I was also a member of the part-time faculty at Osgoode Hall Law School’s centre for professional development. I was a regular speaker on mental health law in a number of different programs, but in particular I was a co-chair of a five-module program called the certificate program in mental health law. This was something that would be convened for a full day one day a week for five weeks. We had health care providers, sometimes newly appointed executives to designated psychiatric facilities or the director of nursing, the chief psychiatrists, but we also had members of the legal profession who were interested in becoming more involved in mental health law matters. I co-chaired that program for a number of years with a forensic psychiatrist who also did civil psychiatry, as well, and it was very well received.

I think one of the interesting things that happened when I last co-chaired that program in the fall of 2022 was that on our agenda was to hear from a representative of the Ontario Review Board and a representative of the Consent and Capacity Board to talk about, given that it was 2022, how the pandemic had affected the practice of these two tribunals. Among the number of things that they discussed—including the move to, rather than conducting the hearings in person, having to conduct them via Zoom—was that that transition to Zoom hearings meant that a number of their new appointees had actually never had the opportunity to attend a hearing in a psychiatric facility. Certainly, if they didn’t have someone in their family who had had a psychiatric admission, they may never have been inside a mental health unit on a hospital. When I heard that, I thought, “Oh, dear. That’s concerning,” because certainly, having been in psychiatric hospitals, having been on units where people are receiving psychiatric care and attending hearings, I had a very good understanding of what it might be like either as a patient or as a health care provider to try to deliver care in what can be extremely challenging circumstances. It was part of that experience and having learned that that I considered applying to the board once I had retired from private practice.

I certainly understand the law that’s applicable to the hearings and know that it’s a constantly changing area and so have the research skills to remain updated. I thought that the practical experience of having attended would be of value to the board.

I felt like, as much as I’m looking forward to—I’m enjoying being retired; I have four granddaughters whom I’m enjoying spending more time with, as well as my two daughters and their families. But I really felt, I guess, that my practical and professional experience would be of assistance, so that led to my application to the board and the reason why I find myself here before you.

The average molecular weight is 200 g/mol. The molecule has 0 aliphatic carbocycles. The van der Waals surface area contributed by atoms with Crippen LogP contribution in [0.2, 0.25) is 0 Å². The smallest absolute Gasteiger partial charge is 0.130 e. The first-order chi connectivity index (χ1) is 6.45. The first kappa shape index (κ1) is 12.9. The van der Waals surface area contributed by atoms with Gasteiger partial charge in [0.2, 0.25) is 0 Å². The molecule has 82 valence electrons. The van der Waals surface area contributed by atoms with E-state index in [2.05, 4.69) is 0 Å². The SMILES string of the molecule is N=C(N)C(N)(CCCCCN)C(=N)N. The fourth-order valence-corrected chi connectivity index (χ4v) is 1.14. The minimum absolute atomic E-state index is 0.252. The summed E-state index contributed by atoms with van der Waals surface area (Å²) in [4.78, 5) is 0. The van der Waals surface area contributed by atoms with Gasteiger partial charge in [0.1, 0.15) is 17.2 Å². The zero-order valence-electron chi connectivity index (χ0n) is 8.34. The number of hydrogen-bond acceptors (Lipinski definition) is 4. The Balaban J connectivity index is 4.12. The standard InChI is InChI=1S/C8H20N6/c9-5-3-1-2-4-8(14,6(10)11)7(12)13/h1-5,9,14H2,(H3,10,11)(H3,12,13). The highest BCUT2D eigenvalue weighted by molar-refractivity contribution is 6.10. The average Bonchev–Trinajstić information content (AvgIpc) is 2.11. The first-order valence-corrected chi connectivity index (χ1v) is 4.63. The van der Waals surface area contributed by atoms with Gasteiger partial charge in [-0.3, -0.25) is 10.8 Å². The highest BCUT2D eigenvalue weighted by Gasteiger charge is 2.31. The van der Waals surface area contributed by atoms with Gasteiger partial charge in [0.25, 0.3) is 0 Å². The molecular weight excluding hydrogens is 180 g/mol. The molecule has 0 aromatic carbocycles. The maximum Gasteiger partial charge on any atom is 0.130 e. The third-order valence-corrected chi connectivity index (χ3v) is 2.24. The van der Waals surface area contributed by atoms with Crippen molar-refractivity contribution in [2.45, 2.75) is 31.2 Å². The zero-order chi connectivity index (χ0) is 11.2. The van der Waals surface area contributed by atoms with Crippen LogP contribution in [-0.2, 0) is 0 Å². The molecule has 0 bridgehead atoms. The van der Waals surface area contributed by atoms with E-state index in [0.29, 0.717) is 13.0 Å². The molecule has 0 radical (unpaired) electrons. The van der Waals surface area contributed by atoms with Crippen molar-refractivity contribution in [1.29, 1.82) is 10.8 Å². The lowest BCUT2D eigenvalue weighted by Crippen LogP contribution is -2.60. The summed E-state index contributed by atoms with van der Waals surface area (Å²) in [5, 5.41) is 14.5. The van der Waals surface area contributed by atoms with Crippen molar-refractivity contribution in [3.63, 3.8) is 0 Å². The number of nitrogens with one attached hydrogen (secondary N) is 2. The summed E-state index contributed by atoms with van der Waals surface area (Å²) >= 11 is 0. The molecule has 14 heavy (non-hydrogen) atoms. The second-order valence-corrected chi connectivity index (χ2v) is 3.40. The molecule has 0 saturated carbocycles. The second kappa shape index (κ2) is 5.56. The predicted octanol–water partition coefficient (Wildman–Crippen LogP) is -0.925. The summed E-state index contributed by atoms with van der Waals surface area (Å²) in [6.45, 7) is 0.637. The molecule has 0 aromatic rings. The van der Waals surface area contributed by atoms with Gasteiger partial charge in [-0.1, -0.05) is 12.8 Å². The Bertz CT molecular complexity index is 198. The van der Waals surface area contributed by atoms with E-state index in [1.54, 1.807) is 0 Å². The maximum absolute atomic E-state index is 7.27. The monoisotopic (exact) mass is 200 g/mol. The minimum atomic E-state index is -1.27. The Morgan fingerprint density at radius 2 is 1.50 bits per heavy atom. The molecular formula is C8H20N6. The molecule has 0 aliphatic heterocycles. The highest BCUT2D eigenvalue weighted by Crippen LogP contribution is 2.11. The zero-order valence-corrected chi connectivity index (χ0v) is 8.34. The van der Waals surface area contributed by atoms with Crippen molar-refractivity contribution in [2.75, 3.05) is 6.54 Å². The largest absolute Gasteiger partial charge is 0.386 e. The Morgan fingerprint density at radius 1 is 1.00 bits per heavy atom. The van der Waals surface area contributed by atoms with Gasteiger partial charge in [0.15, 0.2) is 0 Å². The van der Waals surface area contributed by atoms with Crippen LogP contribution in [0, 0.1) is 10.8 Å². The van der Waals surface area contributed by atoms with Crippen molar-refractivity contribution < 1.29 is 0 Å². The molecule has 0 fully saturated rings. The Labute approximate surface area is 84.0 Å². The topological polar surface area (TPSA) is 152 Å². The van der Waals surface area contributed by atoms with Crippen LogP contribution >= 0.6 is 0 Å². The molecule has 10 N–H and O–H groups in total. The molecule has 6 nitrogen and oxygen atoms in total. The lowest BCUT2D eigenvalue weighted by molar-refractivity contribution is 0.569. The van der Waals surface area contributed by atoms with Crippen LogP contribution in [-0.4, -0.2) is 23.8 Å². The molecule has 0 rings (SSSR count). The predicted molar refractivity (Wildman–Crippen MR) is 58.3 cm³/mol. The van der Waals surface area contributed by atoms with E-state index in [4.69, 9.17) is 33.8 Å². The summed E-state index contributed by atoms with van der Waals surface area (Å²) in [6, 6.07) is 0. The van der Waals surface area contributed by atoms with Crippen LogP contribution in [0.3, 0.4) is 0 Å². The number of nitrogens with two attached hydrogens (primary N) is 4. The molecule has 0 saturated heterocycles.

Following receipt of my application—I don’t know if you’re familiar with the process, but I was interviewed by the chair of the Consent and Capacity Board as well as two senior vice-chairs. It was a pretty involved process. They ask the same questions of every single person who appears before them. Because I was seeking an appointment as a legal member, I was given a fact scenario and a summary and was asked to write a draft reasons for decision, because that can fall into your responsibilities as a legal member. It’s my understanding that, as a result of that process, my application or appointment was recommended by the board, which does operate at arm’s length from the ministry, and now I’m here.

I look forward to any questions that you may have.

The Chair (Mr. Will Bouma): Thank you very much.

We’ll turn to the government first, with two minutes and 39 seconds on the clock. Member McGregor.

Mr. Graham McGregor: Thank you for putting your name forward and joining us today.

I’ve got to say, I’m very impressed with the Minister of Health. I’m not just sucking up because she’s funding a hospital in my city, but I’m very impressed with the quality of candidate before the committee today.

Off the top, the fact that you started law school at age 40—I think my parents are still holding out hope that I’ll go to law school one day, so I hope they never see this.

Could you imagine me as a lawyer? Oh, my God.

Ms. Catherine Fife: Yes.

Mr. Graham McGregor: Probably too well.

Let me get to the topic. You mentioned that you had to give a legal opinion as part of the application process. Obviously, you’re fulfilling—

Ms. Barbara Walker-Renshaw: I didn’t do a legal opinion. I wrote a draft reasons for decision.

Mr. Graham McGregor: That’s why I couldn’t be a lawyer.

The draft reasons for decision—are you able to share with the committee a little bit about what that was, what the scenario was, and how you tackled that problem?

Ms. Barbara Walker-Renshaw: Well, I’m not supposed to discuss the facts. I signed an undertaking that those would remain confidential, probably because they use similar fact situations for other applicants.

Mr. Graham McGregor: Fair enough. I won’t push on that.

Speaking about your 20 years working in health law, could you speak a little more generally about that type of experience and how you hope to bring that to the Consent and Capacity Board?